top of page

Cafeteria Behavior

For as long as anyone can remember, the school cafeteria has been a noisy hub of students socializing while they eat their lunches. And for just as long, teachers and administration have collaborated on how to reduce the noise level. Little to no success has been achieved in this realm. I work the lunchroom for a half hour every school day and I wonder why we want the students to be quiet during lunch.

Students are not allowed to talk while their teachers are talking in class and are allowed only structured talk during center times with the aim of accomplishing a task. Why not let the kids cut loose during lunch. We, as teachers, get to talk with our friends in the teachers’ lounge. Why shouldn’t the students have the same break?

I am aware that the noise level does rise if left unchecked. My school has a universal sign, that is even mentioned in the morning show, to let the students know they are being too loud. The lights go out until the noise subsides. The students know that they are either too loud or that an important announcement has to take place that could impact their safety. When our lights go out, you can hear a pin drop.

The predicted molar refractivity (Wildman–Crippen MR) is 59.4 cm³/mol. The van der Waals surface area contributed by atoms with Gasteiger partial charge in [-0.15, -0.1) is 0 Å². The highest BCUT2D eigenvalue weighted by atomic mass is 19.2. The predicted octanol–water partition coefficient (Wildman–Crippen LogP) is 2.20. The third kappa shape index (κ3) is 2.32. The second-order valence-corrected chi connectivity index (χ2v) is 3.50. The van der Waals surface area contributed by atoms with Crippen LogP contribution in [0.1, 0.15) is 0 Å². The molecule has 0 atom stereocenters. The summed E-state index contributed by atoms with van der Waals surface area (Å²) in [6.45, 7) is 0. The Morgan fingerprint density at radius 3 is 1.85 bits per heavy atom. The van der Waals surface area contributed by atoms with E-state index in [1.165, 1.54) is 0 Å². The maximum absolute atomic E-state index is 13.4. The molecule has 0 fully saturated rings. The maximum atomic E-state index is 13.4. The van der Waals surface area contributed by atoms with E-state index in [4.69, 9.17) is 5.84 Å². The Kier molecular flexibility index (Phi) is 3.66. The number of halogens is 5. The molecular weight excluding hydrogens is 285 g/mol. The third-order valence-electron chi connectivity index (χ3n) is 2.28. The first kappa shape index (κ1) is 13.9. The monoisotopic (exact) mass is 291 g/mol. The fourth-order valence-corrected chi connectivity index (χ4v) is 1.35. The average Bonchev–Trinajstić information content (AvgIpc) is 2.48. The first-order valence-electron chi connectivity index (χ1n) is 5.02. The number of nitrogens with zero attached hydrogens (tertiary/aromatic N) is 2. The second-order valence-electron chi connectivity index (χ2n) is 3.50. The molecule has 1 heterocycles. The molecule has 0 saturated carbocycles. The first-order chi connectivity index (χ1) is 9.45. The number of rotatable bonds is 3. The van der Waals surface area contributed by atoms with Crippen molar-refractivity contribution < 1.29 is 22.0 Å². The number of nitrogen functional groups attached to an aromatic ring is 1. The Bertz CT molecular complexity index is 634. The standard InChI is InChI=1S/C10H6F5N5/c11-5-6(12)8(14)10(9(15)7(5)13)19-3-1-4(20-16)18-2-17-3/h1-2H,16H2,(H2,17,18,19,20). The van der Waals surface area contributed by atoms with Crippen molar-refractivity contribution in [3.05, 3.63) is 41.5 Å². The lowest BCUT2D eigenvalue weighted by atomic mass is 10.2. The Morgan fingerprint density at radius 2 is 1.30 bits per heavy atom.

I’ve seen this tried at other schools and wondered why it did not work. It was that the students were not trained or oriented to it. It was a random person’s decision to turn the lights off when they’d had enough. I believe the key is the orientation to the practice. All the students in my school know what it means. It is not overused to lose credibility and it is supported by administration. Teachers use it in their classes as well.

In either case, if we can regulate the sound in the cafeteria, why not let the students have fun for a half hour? As long as they are not talking or yelling across tables and the cafeteria itself, where is the harm? If you put it into perspective, lunch duty is a small diversion that makes a teacher appreciate the more quiet collaboration that goes on in the classroom.

Featured Posts
Recent Posts
Search By Tags
Follow Us
  • Facebook Classic
  • Twitter Classic
  • Google Classic
bottom of page